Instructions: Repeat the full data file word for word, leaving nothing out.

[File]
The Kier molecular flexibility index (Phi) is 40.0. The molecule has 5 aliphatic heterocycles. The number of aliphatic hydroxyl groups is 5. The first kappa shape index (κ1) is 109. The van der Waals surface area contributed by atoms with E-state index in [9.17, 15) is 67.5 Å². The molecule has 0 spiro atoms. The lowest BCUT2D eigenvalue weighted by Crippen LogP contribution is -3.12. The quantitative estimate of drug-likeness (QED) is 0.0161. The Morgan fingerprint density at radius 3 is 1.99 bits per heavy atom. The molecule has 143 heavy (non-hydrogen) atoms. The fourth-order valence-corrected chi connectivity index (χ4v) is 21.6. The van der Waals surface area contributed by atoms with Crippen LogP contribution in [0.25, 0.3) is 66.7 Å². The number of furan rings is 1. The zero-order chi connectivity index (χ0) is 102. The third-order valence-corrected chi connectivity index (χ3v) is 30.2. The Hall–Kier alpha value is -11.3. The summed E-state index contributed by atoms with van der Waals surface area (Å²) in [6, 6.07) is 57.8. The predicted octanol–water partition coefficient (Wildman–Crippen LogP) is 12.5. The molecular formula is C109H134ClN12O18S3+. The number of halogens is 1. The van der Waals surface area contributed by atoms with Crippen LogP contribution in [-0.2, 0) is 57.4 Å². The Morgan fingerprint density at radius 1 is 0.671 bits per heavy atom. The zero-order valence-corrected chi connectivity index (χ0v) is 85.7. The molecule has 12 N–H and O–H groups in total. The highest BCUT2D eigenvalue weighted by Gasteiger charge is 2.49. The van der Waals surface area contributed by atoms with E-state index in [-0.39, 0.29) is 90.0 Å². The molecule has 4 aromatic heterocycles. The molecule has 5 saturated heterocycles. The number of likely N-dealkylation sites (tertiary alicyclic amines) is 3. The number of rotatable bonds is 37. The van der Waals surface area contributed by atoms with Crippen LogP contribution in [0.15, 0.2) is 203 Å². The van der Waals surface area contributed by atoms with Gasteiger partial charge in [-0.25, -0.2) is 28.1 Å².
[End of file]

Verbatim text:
The Kier molecular flexibility index (Phi) is 40.0. The molecule has 5 aliphatic heterocycles. The number of aliphatic hydroxyl groups is 5. The first kappa shape index (κ1) is 109. The van der Waals surface area contributed by atoms with E-state index in [9.17, 15) is 67.5 Å². The molecule has 0 spiro atoms. The lowest BCUT2D eigenvalue weighted by Crippen LogP contribution is -3.12. The quantitative estimate of drug-likeness (QED) is 0.0161. The Morgan fingerprint density at radius 3 is 1.99 bits per heavy atom. The molecule has 143 heavy (non-hydrogen) atoms. The fourth-order valence-corrected chi connectivity index (χ4v) is 21.6. The van der Waals surface area contributed by atoms with Crippen LogP contribution in [0.25, 0.3) is 66.7 Å². The number of furan rings is 1. The zero-order chi connectivity index (χ0) is 102. The third-order valence-corrected chi connectivity index (χ3v) is 30.2. The Hall–Kier alpha value is -11.3. The summed E-state index contributed by atoms with van der Waals surface area (Å²) in [6, 6.07) is 57.8. The predicted octanol–water partition coefficient (Wildman–Crippen LogP) is 12.5. The molecular formula is C109H134ClN12O18S3+. The number of halogens is 1. The van der Waals surface area contributed by atoms with Crippen LogP contribution in [-0.2, 0) is 57.4 Å². The Morgan fingerprint density at radius 1 is 0.671 bits per heavy atom. The zero-order valence-corrected chi connectivity index (χ0v) is 85.7. The molecule has 12 N–H and O–H groups in total. The highest BCUT2D eigenvalue weighted by Gasteiger charge is 2.49. The van der Waals surface area contributed by atoms with E-state index in [-0.39, 0.29) is 90.0 Å². The molecule has 4 aromatic heterocycles. The molecule has 5 saturated heterocycles. The number of likely N-dealkylation sites (tertiary alicyclic amines) is 3. The number of rotatable bonds is 37. The van der Waals surface area contributed by atoms with Crippen LogP contribution in [0.15, 0.2) is 203 Å². The van der Waals surface area contributed by atoms with Gasteiger partial charge in [-0.25, -0.2) is 28.1 Å².